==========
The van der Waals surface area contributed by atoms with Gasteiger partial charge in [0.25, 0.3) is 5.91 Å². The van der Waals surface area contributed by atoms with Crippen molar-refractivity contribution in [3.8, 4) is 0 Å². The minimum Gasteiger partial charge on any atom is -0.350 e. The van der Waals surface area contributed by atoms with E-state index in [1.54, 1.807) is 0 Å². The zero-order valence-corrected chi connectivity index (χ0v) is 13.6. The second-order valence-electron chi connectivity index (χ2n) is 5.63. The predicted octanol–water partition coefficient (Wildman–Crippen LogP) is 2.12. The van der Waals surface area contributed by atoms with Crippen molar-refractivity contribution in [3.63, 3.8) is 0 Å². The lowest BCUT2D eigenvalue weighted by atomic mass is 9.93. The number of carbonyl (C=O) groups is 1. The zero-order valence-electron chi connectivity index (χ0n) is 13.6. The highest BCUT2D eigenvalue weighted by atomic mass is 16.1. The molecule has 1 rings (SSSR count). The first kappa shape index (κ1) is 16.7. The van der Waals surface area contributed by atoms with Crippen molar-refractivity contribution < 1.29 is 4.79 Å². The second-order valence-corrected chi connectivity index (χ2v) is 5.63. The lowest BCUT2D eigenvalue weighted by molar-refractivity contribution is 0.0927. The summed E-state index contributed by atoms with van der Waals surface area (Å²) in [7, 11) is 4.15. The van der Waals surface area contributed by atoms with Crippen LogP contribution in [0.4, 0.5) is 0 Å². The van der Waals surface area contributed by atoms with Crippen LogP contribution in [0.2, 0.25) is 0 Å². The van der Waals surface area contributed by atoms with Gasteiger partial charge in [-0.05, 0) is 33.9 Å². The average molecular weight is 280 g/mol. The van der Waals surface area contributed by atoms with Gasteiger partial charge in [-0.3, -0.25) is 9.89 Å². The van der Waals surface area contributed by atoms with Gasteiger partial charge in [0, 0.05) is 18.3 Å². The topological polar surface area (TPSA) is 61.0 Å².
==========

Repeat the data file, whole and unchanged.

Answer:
The van der Waals surface area contributed by atoms with Gasteiger partial charge in [0.25, 0.3) is 5.91 Å². The van der Waals surface area contributed by atoms with Crippen molar-refractivity contribution in [3.8, 4) is 0 Å². The minimum Gasteiger partial charge on any atom is -0.350 e. The van der Waals surface area contributed by atoms with E-state index in [1.54, 1.807) is 0 Å². The zero-order valence-corrected chi connectivity index (χ0v) is 13.6. The second-order valence-electron chi connectivity index (χ2n) is 5.63. The predicted octanol–water partition coefficient (Wildman–Crippen LogP) is 2.12. The van der Waals surface area contributed by atoms with Crippen molar-refractivity contribution in [3.63, 3.8) is 0 Å². The lowest BCUT2D eigenvalue weighted by atomic mass is 9.93. The number of carbonyl (C=O) groups is 1. The zero-order valence-electron chi connectivity index (χ0n) is 13.6. The highest BCUT2D eigenvalue weighted by atomic mass is 16.1. The molecule has 1 rings (SSSR count). The first kappa shape index (κ1) is 16.7. The van der Waals surface area contributed by atoms with Crippen molar-refractivity contribution < 1.29 is 4.79 Å². The second-order valence-corrected chi connectivity index (χ2v) is 5.63. The lowest BCUT2D eigenvalue weighted by molar-refractivity contribution is 0.0927. The summed E-state index contributed by atoms with van der Waals surface area (Å²) in [7, 11) is 4.15. The van der Waals surface area contributed by atoms with Crippen LogP contribution in [0.4, 0.5) is 0 Å². The van der Waals surface area contributed by atoms with Crippen LogP contribution in [0.2, 0.25) is 0 Å². The van der Waals surface area contributed by atoms with Gasteiger partial charge in [-0.05, 0) is 33.9 Å². The average molecular weight is 280 g/mol. The van der Waals surface area contributed by atoms with Gasteiger partial charge in [-0.3, -0.25) is 9.89 Å². The van der Waals surface area contributed by atoms with Gasteiger partial charge in [0, 0.05) is 18.3 Å². The topological polar surface area (TPSA) is 61.0 Å².